It may come as a shock to parents of young children, but preschoolers are more cooperative than we realize.
In a novel study to find out how early our instinct for cooperation begins, Yale researchers performed an experiment with kids between the ages of four and 10. The goal was to find out how kids felt about “free riders”—people who fail to contribute to a common project, but reap the benefits from it.
The result? Starting as young as four, kids turn out to dislike free riders intensely, “punishing” those who freeloaded even if they had good reason not to contribute.
“Kids have a pretty strong set of pro-social intuitions around fairness and cooperation, and the need to contribute to larger public goods,” said Yarrow Dunham, assistant professor of psychology and co-author of the paper published in Psychological Science.
Humans are typically cooperative beings, often making sacrifices small and large for the common good—from housesitting for neighbors when they’re out of town to volunteering at schools or stopping at pedestrian walkways. Psychologists have long debated whether we are born this way or socialized to adopt a team-oriented mentality.
Dunham and Fan Yang, the lead author from Yale University, set up six experiments to see how kids felt about freeloaders, all scenarios in which the kids would not suffer directly the effects of freeloading directly but would observe and evaluate the impact it had on others. They did this to isolate whether kids hate freeloading because it hurts them in particular, or whether kids think freeloading is inherently a bad thing.
The kids were presented with some variety of two scenarios: There are four members in a group, and if they all contribute, they get a bigger reward. In one scenario, they contribute plants and the reward is a basket of tomatoes; in another, they contribute chocolates in a “piggy bank,” with the reward being a cake. Children uniformly disliked those who did not contribute and were willing to give up their own rewards to punish the non-contributors. And younger children disliked the freeloaders even more intensely than the nine- and 10-year-olds.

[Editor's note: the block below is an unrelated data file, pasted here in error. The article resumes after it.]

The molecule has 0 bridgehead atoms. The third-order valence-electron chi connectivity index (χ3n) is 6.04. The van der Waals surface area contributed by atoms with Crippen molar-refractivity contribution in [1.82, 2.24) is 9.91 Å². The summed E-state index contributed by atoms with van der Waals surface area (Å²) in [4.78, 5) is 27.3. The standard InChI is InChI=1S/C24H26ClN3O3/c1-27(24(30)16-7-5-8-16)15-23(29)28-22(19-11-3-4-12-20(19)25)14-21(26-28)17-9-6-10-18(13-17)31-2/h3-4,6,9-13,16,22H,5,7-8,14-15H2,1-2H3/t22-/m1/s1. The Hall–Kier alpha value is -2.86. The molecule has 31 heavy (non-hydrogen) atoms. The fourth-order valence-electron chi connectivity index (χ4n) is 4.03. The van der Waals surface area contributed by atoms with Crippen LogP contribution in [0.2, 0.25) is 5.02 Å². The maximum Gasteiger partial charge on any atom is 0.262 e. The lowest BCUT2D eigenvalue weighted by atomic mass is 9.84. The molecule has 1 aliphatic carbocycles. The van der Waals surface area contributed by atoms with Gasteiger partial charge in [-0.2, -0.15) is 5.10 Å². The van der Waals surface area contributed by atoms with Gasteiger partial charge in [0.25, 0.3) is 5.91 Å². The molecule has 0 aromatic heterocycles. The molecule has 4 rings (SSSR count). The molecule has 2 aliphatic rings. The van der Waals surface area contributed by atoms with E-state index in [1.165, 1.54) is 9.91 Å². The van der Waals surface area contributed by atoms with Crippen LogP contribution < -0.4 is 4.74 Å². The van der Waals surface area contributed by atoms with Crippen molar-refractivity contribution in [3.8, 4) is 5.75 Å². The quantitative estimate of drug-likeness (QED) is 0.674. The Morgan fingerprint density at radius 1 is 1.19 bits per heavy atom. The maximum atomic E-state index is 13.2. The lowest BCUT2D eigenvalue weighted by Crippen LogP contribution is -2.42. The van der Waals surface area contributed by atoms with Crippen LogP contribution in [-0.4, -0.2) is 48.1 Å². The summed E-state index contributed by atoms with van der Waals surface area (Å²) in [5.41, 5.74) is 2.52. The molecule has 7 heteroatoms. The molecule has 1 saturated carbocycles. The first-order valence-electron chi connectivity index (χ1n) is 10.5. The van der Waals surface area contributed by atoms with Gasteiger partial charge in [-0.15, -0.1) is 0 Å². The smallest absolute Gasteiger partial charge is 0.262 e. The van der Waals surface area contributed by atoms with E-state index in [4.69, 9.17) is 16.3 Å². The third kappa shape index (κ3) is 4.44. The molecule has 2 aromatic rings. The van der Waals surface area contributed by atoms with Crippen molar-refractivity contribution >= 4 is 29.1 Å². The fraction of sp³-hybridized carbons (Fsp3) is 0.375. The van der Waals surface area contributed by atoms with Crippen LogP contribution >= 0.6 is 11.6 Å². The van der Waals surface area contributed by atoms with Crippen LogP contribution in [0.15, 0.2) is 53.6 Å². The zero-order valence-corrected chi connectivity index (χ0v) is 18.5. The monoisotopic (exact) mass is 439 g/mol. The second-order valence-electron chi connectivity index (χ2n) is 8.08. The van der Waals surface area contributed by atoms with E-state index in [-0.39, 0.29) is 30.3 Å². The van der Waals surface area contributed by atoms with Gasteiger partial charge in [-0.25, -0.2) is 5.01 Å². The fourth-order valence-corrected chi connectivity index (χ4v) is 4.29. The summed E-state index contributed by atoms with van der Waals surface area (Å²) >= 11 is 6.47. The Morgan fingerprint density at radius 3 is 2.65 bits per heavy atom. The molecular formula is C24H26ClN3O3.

The researchers altered the conditions to test whether kids might dislike freeloaders not because they took advantage of others, but because they were non-conformist; and again to see if the reason for kids’ distaste might be because they were worried freeloaders would force the group to have a worse outcome. No matter what, the kids still dislike the quality. In other words, the researchers found that negative attitudes toward free-riders was because children dislike the concept of freeloading, rather than the outcomes it’s associated with.
“Even young children expect cooperation and are willing to work to sustain it even at a cost to themselves,” Dunham said. “I find this very positive. The seeds that sustain cooperation seem to emerge early on, and while as a society we need to sustain and nurture these values, we may not need to instill them in the first place.”
Dunham said he ran the study because he was curious about the origins of “the incredible cooperative feats of humans.” He left optimistic. “These studies provide evidence that young children have a strong normative expectation of collaborative group behavior and are willing to pay costs to enforce it, and thus from early in development take costly action to facilitate multiparty cooperation even when their own payoffs are not involved,” the study said.
So we may think of our preschoolers as pretty selfish, since in life, they tend more toward freeloading. (So many demands for toys and cookies!) But small children want to be helpful—and they want to cooperate, too. “If you construct these scenarios, they do have strong intuitions about the right thing,” Dunham said.